National Park Service Ranger Skip Miller was bringing the Martin Luther King Jr. Memorial to life for visitors, using animated gestures to show how the likeness of King had been sculpted into a Stone of Hope and depicted as moving out from a Mountain of Despair.

“The striations on the sides of the monument are meant to show that the Stone of Hope is coming forward,” Miller said, his hands seeming to beckon the 30-foot-tall monument to move even more.

On this day, however, the mountain was also on the move — a volcano of anger and despair erupting in Ferguson, Mo.

Ida Short, who was visiting with her mother from Iowa City, had seen the televised images of residents protesting the shooting death of an unarmed black 18-year-old, Michael Brown, by Ferguson police.

Asked what she thought of the King Memorial when viewed against a backdrop of the protests, Ida replied, “I like King’s quote about the moral arc.” Taken from a speech King gave in the District in 1968, it reads in part, “The arc of the moral universe is long, but it bends towards justice.”

U.S. Park Service Ranger Skip Miller explains the design of the Martin Luther King Jr. Memorial to Jane Yoder-Short, center, and her daughter, Ida Short, both from Iowa City, Iowa, on Aug. 18. (Courtland Milloy/The Washington Post )

Brown had been killed Aug. 9, and doubts that justice would be done had become so strong that Attorney General Eric Holder has scheduled a fact-finding visit to Ferguson on Wednesday.

Jane Yoder-Short was not quite as optimistic as her daughter. “Sometimes it’s hard to see where that arc bends,” she said. “How do we see the bend?”

A visitor traversing the curvature of the Tidal Basin would see memorials to King, Franklin D. Roosevelt and Thomas Jefferson and also come to a sightline that offered views of the Lincoln Memorial, which is located on the Mall nearby.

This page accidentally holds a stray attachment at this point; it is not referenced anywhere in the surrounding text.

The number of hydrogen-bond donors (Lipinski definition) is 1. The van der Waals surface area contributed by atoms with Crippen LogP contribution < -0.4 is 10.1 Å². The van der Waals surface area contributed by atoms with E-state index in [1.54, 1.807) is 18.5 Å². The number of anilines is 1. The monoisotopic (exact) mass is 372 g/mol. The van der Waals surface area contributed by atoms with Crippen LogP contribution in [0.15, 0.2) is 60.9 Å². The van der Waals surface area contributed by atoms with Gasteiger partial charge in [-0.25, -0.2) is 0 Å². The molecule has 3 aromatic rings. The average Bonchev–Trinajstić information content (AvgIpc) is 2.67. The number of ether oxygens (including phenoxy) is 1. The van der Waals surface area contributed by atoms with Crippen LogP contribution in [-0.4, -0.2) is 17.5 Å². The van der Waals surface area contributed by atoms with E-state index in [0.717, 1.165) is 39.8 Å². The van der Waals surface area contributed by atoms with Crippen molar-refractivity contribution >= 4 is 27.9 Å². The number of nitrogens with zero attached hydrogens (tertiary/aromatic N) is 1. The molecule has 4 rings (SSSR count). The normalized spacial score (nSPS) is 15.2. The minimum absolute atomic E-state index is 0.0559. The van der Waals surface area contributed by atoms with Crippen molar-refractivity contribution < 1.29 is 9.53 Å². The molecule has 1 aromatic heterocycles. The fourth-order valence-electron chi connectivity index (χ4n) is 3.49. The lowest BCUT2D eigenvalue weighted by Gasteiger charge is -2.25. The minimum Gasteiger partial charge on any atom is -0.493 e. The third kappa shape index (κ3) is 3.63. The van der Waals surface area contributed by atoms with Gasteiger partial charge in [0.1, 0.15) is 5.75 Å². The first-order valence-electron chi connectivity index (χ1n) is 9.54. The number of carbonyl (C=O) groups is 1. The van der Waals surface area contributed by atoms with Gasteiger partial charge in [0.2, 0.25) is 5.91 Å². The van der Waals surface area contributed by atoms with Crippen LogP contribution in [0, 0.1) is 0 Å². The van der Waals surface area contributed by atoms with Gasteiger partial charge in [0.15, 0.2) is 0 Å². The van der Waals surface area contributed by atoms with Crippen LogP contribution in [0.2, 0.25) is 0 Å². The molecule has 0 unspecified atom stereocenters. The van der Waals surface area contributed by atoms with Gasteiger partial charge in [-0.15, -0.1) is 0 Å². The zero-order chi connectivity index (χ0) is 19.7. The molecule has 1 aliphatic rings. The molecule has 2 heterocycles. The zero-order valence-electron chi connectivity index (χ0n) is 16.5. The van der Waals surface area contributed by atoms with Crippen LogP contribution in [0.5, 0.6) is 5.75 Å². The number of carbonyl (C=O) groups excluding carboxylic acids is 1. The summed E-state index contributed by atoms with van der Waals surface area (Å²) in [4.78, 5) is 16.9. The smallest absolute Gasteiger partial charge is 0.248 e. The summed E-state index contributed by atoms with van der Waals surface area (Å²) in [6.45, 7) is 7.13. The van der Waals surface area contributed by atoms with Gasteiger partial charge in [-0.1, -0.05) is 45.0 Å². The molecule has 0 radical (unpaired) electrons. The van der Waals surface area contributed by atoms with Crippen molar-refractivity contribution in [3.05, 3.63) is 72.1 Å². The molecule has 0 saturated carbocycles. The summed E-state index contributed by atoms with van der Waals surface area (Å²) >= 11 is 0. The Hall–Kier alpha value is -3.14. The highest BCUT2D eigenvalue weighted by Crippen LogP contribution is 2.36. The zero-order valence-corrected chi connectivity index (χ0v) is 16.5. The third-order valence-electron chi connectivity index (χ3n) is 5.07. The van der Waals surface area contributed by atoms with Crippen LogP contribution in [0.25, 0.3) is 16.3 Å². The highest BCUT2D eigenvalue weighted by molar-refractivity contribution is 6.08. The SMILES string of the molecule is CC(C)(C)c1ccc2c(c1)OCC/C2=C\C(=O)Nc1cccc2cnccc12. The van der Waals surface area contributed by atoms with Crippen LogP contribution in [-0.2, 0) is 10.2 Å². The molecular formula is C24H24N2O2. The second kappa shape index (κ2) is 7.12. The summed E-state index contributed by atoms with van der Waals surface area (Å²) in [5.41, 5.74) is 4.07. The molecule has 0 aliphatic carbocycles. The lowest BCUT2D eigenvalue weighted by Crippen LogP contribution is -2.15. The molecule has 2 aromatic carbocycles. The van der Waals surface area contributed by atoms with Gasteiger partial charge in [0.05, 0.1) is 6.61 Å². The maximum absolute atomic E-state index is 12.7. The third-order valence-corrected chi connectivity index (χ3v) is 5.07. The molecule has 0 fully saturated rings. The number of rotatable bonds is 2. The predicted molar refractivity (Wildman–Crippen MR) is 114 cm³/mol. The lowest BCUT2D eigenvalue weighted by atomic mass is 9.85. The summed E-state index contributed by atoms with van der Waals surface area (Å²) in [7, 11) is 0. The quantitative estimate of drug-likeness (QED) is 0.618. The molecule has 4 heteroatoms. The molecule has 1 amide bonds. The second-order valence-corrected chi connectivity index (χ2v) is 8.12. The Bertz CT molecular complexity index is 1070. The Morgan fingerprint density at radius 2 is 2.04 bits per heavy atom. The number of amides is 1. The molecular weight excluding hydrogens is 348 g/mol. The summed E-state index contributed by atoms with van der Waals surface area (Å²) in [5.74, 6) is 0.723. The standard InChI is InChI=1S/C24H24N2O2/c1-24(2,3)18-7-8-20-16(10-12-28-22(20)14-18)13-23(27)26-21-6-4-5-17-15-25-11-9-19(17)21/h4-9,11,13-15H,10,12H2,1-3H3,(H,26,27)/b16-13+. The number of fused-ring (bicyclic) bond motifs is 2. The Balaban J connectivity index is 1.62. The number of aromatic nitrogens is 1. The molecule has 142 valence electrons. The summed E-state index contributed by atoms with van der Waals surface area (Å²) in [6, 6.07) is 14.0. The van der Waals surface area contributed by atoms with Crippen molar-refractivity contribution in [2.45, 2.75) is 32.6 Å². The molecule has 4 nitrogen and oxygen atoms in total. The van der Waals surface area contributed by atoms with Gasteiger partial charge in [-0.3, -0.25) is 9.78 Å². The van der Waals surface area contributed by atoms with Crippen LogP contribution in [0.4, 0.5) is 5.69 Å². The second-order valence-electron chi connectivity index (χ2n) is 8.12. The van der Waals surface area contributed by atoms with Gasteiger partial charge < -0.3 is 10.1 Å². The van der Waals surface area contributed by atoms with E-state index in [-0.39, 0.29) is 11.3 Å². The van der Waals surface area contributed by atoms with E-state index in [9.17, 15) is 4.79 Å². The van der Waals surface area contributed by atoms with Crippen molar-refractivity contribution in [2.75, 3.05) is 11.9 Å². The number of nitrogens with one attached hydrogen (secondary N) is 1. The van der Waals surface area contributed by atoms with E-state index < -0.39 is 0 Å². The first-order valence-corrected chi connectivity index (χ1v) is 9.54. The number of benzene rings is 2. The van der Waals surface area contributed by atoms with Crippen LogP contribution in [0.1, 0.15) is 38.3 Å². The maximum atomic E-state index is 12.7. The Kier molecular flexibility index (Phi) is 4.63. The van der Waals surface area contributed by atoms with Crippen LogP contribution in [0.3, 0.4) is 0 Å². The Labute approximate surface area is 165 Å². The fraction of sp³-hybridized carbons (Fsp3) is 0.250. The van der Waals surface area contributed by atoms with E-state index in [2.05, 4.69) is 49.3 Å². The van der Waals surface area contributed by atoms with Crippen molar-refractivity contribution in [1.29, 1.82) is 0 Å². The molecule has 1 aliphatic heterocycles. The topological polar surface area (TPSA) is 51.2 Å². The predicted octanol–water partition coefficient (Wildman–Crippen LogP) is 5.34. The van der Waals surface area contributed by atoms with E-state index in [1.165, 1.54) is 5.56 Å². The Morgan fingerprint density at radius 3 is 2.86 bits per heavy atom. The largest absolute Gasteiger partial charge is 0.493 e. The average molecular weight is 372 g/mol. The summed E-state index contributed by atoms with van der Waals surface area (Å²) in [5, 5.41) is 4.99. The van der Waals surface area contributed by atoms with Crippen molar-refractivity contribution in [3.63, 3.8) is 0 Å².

Each of those leaders issued urgent calls for an end to racial injustice in America, repeated through the centuries as words now engraved in stone fell on deaf ears.

“You can see King is facing Jefferson,” Miller pointed out. “Jefferson had slaves, but he also wrote that all men are created equal.”

The U.S. Constitution, with its Bill of Rights, was ratified in 1788 and counted black slaves as “three-fifths” human. It would take another 80 years, a Civil War, a 13th and a 14th Amendment to free the slaves and get those other two-fifths added on.

An inscription on the Lincoln Memorial says: “One-eighth of the whole population were colored slaves, not distributed generally over the Union, but localized in the southern part of it. These slaves constituted a peculiar and powerful interest. All knew that this interest was somehow the cause of the war.”

Back then, Confederates were willing to destroy the Union to keep black people in chains. Today, sympathizers still proudly fly the rebel flag.

Of course, more than the flag has endured.

Standing in the King memorial plaza, two classmates from the Hult International Business School in Massachusetts began debating the meaning of the word “racism.”

“I think it is racial prejudice and discrimination, all rolled together,” said Jada Tally, who grew up in Lafayette, La.

Joseph Rasich, who grew up in Geneva, Ill., a wealthy Chicago suburb, called it “a system that serves to advantage one racial group over another.” Prejudice, by comparison, he said, “is just a form of ill feelings towards people with different physical characteristics.”

Asked how Ferguson looked from his point of view, Rasich said that conditions in the predominately black, low-income town made the advantages he enjoyed as a white man all the more stark.

“My parents don’t agree, but I know that being white in this society gives me privileges that other races of people do not enjoy,” he said. “Add to that my social and economic assets, and you can’t imagine the opportunities I have to expand those privileges and pass along the advantages to the next generation.”

The contrast was chilling. Many black residents in Ferguson could hardly imagine any opportunities. Now they were being cordoned off by a militarized police force and tear-gassed for protesting against injustice.

There was a quote from King on the inscription wall that seemed appropriate.

“True peace is not merely the absence of tension: it is the presence of justice.”

But the moral arc of justice did not appear to be bending toward Ferguson. Not yet anyway.

The clashes between protesters and police were getting worse, the mountain roiling with despair.

If only Ranger Miller could really make that Stone of Hope start to move.

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